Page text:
I was privy to an exercising of craftsmanship in negotiation this week.
Year 10 teenager walks down my corridor, purposeful strides, head bowed, frown burrowing into his face. He is not happy. It is mid-lesson. Very Senior Teacher has arrived early for their lesson and is preparing themself in the department base but comes out at the sound of unexpected footfall. The student slows; this is not a teacher you ignore without ramifications. He asks the student where he’s come from and why he’s not in his lesson. Before the student answers the ‘on-call’ Head of Year emerges through the doors in pursuit of the teenager.
“He’s walked out from Mr X’s lesson and decided to walk away from me”, says Head of Year to Very Senior teacher. “Is this the case Michael?’. The tone is calm, enquiring, but authoritative. “He’s refused to hand over his phone”, interjects Head of Year before student has time to respond. “And he won’t give it to me either”.
The challenge is set. WWYD. (What Would You Do?)
“Is this the case Michael? Did you refuse to hand your phone to your teacher? And why did he want it”. The facts are established. “He had it out in the lesson and was texting” interjects the Head of Year”. This provokes a reaction. “Yeah, well he’s no right to have it” responds Michael to Head of Year. Very senior teacher realises that he needs to narrow the negotiation to him and the student. Calmly, factually “OK Michael, were you using the phone in the lesson? And were you asked to hand it over to Mr X?” “I’m not giving it to no-one”, responds Michael. “But were you using it in the lesson?” “Yeah, but I was switching if off at the time”.
“OK, well you know the school policy on phones Michael, they’re not allowed in lessons and as you’ve admitted you were using it you need to hand it over now.” Michaels resistance leads him to claim “I’m not handing it over. Last time I handed my phone over it came back with the screen scratched. No way I’m giving it over”.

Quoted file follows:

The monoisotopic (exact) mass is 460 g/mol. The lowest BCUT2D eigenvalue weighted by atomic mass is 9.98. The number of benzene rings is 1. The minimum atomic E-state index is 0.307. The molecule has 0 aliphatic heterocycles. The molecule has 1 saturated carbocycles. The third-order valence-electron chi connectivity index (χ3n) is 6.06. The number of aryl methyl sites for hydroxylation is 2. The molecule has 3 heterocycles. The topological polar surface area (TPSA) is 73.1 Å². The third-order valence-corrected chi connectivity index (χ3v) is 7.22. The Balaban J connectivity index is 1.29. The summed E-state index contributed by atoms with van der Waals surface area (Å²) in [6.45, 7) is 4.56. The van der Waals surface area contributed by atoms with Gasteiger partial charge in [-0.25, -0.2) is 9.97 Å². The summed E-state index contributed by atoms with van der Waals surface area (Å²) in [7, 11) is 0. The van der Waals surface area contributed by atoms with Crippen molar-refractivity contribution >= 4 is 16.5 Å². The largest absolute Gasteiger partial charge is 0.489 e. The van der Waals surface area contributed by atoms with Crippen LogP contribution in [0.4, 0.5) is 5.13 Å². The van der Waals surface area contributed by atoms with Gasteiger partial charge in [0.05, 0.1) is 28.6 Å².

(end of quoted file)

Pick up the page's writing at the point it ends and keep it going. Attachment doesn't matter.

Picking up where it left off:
Very Senior Teacher positions himself between Head of Year and student so that only he is in Michael’s eye-line : “When did this happen Michael – you say you had to hand your phone over before?” (clever – establishing precedence) Michael replies “Last year. Handed it over and when I got it back the screen was scratched”. (touche – establishing reasoned justification for non-co-operation). A pause. “Well that was before I arrived at the school. I can’t claim to know what happened before I was here, can I? What I know is, that in all the time I’ve been here every phone that has been handed in (good choice of term – not ‘confiscated’ – sounds more a choice of the student) has been returned in exactly the same state it was passed over.” (Establishing a high standard of respect towards student property. Student argument negated). Michael thinks. “I’m still not giving it over”. (Impasse – but student’s position has weakened to straightforward refusal to comply).
The Constrained Choice
“Well, Michael. You know the situation here. If you choose to refuse to pass your phone to us for safe-keeping (neat choice of reassuring offer), then you know it will mean you are excluded. Which I’m sure you don’t want, but you are going to have to make a decision here. You know the policy. It’s either a case of letting us look after your phone until the end of the day – or an exclusion on your record.”
Michael thinks. “Well I don’t want to be excluded.” Pause. Given thinking time for the alternatives. “But I don’t want my phone scratched”. Setting up for the deal-clincher. Very Senior Teacher; “I give you my personal assurance, Michael, that if you let us look after your phone (caring phrasing again), then you will get it back in exactly the same condition that you give it to us”. (Inclusive – bringing the head of Year back into the negotiation). Long pause. “All right then.” Michael hands over his phone.
The Very Senior Teacher asks that Michael hands the phone to the Head of Year (compensates for the earlier refusal they received), and says to Michael, “That’s a really wise choice, Michael. Getting an exclusion would have done you no good at all. I think you’ve made a sensible decision there.” Michael nods an acknowledgement. “I’ll see that your phone is put in an envelope and left in the main office for you to collect at the end of the day. Can you go with your Head of Year now and he will see that you are looked after until the end of this lesson.”
(This was an incident that took place outside my office recently. It was a master-class in defusing and resolving the type of issue that happens many times a day in numerous schools. I witnessed an exercise in ‘mutual respect’ towards all parties to achieve the necessary ends).